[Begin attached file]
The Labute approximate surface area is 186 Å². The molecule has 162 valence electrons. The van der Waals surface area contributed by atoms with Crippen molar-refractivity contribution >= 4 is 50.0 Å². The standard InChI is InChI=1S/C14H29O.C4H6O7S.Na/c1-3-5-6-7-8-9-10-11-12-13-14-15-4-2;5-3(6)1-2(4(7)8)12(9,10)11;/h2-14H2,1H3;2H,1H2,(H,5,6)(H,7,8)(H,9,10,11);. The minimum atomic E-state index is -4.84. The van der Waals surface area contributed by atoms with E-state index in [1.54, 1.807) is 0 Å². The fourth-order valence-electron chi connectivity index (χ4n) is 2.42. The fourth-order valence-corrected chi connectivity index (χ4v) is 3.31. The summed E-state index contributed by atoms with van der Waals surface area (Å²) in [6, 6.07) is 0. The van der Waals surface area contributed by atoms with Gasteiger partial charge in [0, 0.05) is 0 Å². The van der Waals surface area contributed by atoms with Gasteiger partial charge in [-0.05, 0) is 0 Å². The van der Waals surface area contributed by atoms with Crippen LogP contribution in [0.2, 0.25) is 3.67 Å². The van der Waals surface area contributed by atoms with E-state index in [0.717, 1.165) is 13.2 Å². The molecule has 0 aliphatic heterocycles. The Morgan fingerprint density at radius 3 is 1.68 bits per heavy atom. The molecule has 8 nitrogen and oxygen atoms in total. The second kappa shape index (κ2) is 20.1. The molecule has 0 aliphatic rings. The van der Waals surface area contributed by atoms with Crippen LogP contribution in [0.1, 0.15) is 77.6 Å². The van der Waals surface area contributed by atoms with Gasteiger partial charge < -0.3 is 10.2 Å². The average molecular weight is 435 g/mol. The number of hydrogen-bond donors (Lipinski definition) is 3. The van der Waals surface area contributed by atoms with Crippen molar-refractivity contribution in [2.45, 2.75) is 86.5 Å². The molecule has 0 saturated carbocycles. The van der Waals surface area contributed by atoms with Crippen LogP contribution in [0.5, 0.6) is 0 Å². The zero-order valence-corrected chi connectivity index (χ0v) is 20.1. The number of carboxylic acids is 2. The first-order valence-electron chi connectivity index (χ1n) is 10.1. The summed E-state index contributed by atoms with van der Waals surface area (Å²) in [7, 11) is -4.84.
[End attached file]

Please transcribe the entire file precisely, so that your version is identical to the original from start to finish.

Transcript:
The Labute approximate surface area is 186 Å². The molecule has 162 valence electrons. The van der Waals surface area contributed by atoms with Crippen molar-refractivity contribution >= 4 is 50.0 Å². The standard InChI is InChI=1S/C14H29O.C4H6O7S.Na/c1-3-5-6-7-8-9-10-11-12-13-14-15-4-2;5-3(6)1-2(4(7)8)12(9,10)11;/h2-14H2,1H3;2H,1H2,(H,5,6)(H,7,8)(H,9,10,11);. The minimum atomic E-state index is -4.84. The van der Waals surface area contributed by atoms with E-state index in [1.54, 1.807) is 0 Å². The fourth-order valence-electron chi connectivity index (χ4n) is 2.42. The fourth-order valence-corrected chi connectivity index (χ4v) is 3.31. The summed E-state index contributed by atoms with van der Waals surface area (Å²) in [6, 6.07) is 0. The van der Waals surface area contributed by atoms with Gasteiger partial charge in [0, 0.05) is 0 Å². The van der Waals surface area contributed by atoms with Gasteiger partial charge in [-0.05, 0) is 0 Å². The van der Waals surface area contributed by atoms with Crippen LogP contribution in [0.2, 0.25) is 3.67 Å². The van der Waals surface area contributed by atoms with E-state index in [0.717, 1.165) is 13.2 Å². The molecule has 0 aliphatic heterocycles. The Morgan fingerprint density at radius 3 is 1.68 bits per heavy atom. The molecule has 8 nitrogen and oxygen atoms in total. The second kappa shape index (κ2) is 20.1. The molecule has 0 aliphatic rings. The van der Waals surface area contributed by atoms with Crippen LogP contribution in [0.1, 0.15) is 77.6 Å². The van der Waals surface area contributed by atoms with Gasteiger partial charge < -0.3 is 10.2 Å². The average molecular weight is 435 g/mol. The number of hydrogen-bond donors (Lipinski definition) is 3. The van der Waals surface area contributed by atoms with Crippen molar-refractivity contribution in [2.45, 2.75) is 86.5 Å². The molecule has 0 saturated carbocycles. The van der Waals surface area contributed by atoms with Crippen LogP contribution in [0.5, 0.6) is 0 Å². The zero-order valence-corrected chi connectivity index (χ0v) is 20.1. The number of carboxylic acids is 2. The first-order valence-electron chi connectivity index (χ1n) is 10.1. The summed E-state index contributed by atoms with van der Waals surface area (Å²) in [7, 11) is -4.84.